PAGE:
Not just that, but around your period, you gain around like five, sometimes 10 pounds of water weight. I’ve seen five, mainly like five pounds with patients. And it’s so depressing. Cause like the lose one or two pounds finally for like the first time ever. And then their period will come and they gained five pounds and I’m like, girl,
it’s fine. It’s just your period. Like forget scale. Yeah. It didn’t know that at all. That makes more sense. That makes sense. Doesn’t that make you feel better? It’s like totally normal that and working out. So all of these are like affecting the scale. So what’s the point of weighing yourself, you know, committee of side effects.
Yeah. Yeah. It will make you sad and then you’ll feel like you haven’t done anything. And then it’s like why you have, what are some of the ways that you’ve kind of pushed yourself through these difficult moments? Do you have advice for sisters who are listening? Mmm, Well, you know, whenever I heard or read a story of somebody reversing their symptoms,
that always helps because I’ll always think, Oh, this doesn’t have to be this like endless thing. Um, because I think especially when you first are diagnosed with this feels really daunting and it just feels like, like a doomsday. It’s just like, that’s not sorry. You’re just like going to be fat. Won’t be able to have kids and like the house.
Yeah. Like seeing people who kind of have managed it, um, and felt better about themselves will make me be like, okay, I just have to try more at them. Honestly, I really will think like, have I actually put the effort in like, am I really trying, or am I just kind of more so complaining and moping? Um,
versus saying, okay, I really did at least a year of gluten and dairy free. I really did like this, uh, serious cut back on sugars and things like that. Like, am I actively doing that even? Um, I had saw something you had said about fruits and I was eating more fruit before and now I haven’t been. And it’s just like,
I still take some in, but just not as much because I’m a little bit more conscious. I’m trying to kind of understand the amount of sugar I have in the day. Basically take note of it. Um, because then you can think that you’re doing all this really great work and then you take a look at your day and you’re like, Oh wait,
I had soda. And then I had some food and then later on I had coffee and I put some sugar in it. And it’s like, all of these things that are affecting you and your, but you’re thinking you’re living a really normal life because what my friend’s doing it, why can’t I do it? And you’re like, well, your life is just not like there.
So everyone around you is doing good. And then it makes you feel like, you know, I should be doing it too. Yeah, you’re right. Like, we’re not like other people are so white, you know, we’re like, we are like one in 10 women who have PCs and that’s a lot of people. So technically we’re not like,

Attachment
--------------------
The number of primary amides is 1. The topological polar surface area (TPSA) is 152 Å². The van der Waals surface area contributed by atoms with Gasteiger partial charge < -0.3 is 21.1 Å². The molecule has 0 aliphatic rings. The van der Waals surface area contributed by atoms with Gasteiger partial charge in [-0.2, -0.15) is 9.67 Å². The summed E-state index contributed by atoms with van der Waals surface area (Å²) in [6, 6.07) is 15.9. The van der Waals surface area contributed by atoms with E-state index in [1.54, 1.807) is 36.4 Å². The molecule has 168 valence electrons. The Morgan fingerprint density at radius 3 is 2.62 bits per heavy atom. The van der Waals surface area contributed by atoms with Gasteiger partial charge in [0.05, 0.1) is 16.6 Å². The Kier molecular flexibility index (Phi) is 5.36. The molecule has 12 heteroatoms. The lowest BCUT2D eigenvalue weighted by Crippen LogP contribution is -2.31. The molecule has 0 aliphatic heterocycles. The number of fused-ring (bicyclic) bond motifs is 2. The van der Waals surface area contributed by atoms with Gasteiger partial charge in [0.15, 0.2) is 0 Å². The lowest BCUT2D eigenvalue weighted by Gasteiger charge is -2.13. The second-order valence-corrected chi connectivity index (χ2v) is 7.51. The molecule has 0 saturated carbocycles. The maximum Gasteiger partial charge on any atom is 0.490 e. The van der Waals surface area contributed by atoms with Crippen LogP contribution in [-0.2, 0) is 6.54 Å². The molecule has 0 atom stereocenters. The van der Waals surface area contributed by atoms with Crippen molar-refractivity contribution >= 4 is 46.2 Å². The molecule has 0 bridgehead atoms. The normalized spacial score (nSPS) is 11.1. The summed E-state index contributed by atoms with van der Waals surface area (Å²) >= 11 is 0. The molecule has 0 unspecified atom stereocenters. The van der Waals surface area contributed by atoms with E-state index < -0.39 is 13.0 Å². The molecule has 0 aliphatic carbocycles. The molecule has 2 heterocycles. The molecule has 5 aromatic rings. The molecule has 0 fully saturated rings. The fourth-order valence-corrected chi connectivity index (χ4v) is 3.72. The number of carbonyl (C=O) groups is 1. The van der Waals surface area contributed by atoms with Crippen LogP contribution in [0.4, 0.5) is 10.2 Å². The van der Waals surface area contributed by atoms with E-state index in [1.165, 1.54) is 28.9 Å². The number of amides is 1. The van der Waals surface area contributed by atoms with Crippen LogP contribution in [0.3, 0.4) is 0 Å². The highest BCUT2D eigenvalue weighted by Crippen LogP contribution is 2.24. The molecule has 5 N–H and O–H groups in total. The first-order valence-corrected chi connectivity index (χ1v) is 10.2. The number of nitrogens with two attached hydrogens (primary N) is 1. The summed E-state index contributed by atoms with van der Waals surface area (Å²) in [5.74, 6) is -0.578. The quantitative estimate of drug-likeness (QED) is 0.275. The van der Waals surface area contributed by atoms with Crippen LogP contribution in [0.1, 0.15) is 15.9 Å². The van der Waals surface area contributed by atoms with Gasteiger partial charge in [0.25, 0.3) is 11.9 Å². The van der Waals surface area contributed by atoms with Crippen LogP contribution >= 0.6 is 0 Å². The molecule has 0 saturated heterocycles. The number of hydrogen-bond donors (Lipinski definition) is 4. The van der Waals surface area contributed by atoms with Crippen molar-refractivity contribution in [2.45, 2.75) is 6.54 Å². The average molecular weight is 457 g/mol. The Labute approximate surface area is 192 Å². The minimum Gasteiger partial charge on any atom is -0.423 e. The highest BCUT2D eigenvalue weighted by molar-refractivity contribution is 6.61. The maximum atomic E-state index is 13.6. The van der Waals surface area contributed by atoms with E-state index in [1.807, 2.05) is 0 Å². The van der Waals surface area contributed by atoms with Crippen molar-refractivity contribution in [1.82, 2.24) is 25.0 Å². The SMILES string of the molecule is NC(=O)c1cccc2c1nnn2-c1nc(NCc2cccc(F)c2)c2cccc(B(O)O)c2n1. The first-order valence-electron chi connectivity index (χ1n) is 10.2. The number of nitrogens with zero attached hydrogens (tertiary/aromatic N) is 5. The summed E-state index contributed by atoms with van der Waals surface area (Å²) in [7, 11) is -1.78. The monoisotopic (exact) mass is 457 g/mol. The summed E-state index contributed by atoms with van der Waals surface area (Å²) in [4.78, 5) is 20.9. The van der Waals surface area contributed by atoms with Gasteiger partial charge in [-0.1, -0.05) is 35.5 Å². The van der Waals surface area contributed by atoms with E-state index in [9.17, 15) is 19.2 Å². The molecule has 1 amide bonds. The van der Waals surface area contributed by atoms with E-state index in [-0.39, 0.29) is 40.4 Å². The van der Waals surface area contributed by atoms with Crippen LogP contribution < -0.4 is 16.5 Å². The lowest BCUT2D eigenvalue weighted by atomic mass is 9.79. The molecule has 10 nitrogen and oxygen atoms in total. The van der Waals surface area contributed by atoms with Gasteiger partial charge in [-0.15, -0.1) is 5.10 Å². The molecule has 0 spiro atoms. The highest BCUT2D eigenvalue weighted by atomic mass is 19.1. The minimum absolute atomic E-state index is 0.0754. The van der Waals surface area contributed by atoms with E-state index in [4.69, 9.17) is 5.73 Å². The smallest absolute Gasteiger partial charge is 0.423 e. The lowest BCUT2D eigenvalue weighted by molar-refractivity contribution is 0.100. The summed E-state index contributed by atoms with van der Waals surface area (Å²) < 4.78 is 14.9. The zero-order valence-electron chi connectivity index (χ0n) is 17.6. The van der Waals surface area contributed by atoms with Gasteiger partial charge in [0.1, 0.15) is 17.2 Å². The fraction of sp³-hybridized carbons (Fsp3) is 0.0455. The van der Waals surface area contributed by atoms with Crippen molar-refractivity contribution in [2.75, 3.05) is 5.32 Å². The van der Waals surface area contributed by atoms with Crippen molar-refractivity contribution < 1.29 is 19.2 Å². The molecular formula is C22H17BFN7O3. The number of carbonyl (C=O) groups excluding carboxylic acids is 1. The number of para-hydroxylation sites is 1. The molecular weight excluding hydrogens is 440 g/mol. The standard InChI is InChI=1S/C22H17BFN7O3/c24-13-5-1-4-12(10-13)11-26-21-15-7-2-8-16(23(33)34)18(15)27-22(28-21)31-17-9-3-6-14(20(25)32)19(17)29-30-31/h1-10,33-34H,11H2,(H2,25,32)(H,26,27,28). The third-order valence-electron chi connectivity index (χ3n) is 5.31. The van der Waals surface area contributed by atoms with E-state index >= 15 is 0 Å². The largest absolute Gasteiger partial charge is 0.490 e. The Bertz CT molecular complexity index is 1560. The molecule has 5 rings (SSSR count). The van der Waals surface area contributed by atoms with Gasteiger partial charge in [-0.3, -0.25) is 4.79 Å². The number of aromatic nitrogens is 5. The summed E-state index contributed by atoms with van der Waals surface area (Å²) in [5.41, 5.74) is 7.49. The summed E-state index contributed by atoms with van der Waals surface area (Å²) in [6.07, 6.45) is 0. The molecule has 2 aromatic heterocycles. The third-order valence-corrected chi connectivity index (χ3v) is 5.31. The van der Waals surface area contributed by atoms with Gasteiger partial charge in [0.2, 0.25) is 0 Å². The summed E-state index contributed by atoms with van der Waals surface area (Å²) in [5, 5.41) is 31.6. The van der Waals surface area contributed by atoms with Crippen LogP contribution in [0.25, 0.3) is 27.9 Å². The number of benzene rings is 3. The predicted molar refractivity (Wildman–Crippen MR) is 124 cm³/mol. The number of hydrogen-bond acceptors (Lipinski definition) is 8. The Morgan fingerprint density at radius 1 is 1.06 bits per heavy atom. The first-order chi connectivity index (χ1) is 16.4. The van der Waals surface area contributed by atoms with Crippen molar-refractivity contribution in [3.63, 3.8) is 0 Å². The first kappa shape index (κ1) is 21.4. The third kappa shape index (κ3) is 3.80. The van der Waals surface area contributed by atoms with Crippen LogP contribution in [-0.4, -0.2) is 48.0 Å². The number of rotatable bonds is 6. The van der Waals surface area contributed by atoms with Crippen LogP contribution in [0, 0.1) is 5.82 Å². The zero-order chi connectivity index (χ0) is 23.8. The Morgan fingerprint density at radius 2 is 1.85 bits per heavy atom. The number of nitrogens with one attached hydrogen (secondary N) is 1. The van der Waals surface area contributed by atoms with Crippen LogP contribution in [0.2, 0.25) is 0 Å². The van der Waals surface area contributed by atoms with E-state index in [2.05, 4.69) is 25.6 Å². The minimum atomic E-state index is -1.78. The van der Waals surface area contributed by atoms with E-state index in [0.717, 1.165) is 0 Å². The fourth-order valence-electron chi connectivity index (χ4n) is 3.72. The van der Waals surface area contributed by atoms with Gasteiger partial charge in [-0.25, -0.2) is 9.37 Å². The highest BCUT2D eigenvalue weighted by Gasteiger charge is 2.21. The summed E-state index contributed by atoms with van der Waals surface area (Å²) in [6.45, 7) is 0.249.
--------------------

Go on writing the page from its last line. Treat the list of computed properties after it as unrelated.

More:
you know, weird. It’s like a lot of people in the world, UK it’s one in five in the U S it’s one in 10 is what I’ve read. Yeah. But still, maybe. And then it said, I read like, it might be one in five, but it’s like not convert their diagnosis. So underdiagnosed, probably one in five.
So we’re not that strange. I do think what you guys said it is underdiagnosed because I always think that there’s, um, there’s not enough understanding around period health and that, like, I just think periods are taught to you. Like when you’re a little girl is in school, it’s just like, you’re going to get this thing and now you can get pregnant and that’s,
and you’re going to be like in pain. And so when you become an adult and it’s like, there’s, PCLs, there’s fibroids. There’s like all these other things that can happen. Um, you really don’t know where to go or how this could have happened to you. So it’s true. I do meet people that I know have some form of PCOS or some kind of irregular period,
and they’re not going with doctor at all. They’re not thinking anything of it. They’re not this thing. Um, and so I think it’s like, there needs to be a new education system overall for women and just what our bodies can do. People don’t even know that you can fix it, that like you can get irregular periods again, naturally without medication with some supplements,
Obasi tall is crazy. Like it’s gotten so many women to have regular periods along with changing their diet. And like, no one even knew about it until I was, we started screaming about it from the rooftops. We’re like, everyone take this. Like, what the hell are we doing? And it is easy. And the thing is, it’s like I started taking a class on now on month four of taking it.
And it’s like, once you kind of just adapt it into your lifestyle, it’s very easy to just, and you have to just be looking at it as like I’m taking care of myself. I’m like even, um, I decided to do this was like my experiment. I just wanted to see, because I think you guys have had a guest that was talking about,
um, gluten and dairy free. That for her dairy is still okay. And that’s the thing. I do see some, I guess, other pieces of advice, some people do say dairy is okay. Other people don’t, it’s like this very bad before they’d even seen people say no eggs, no, like none. And I’m like, and so it’s like,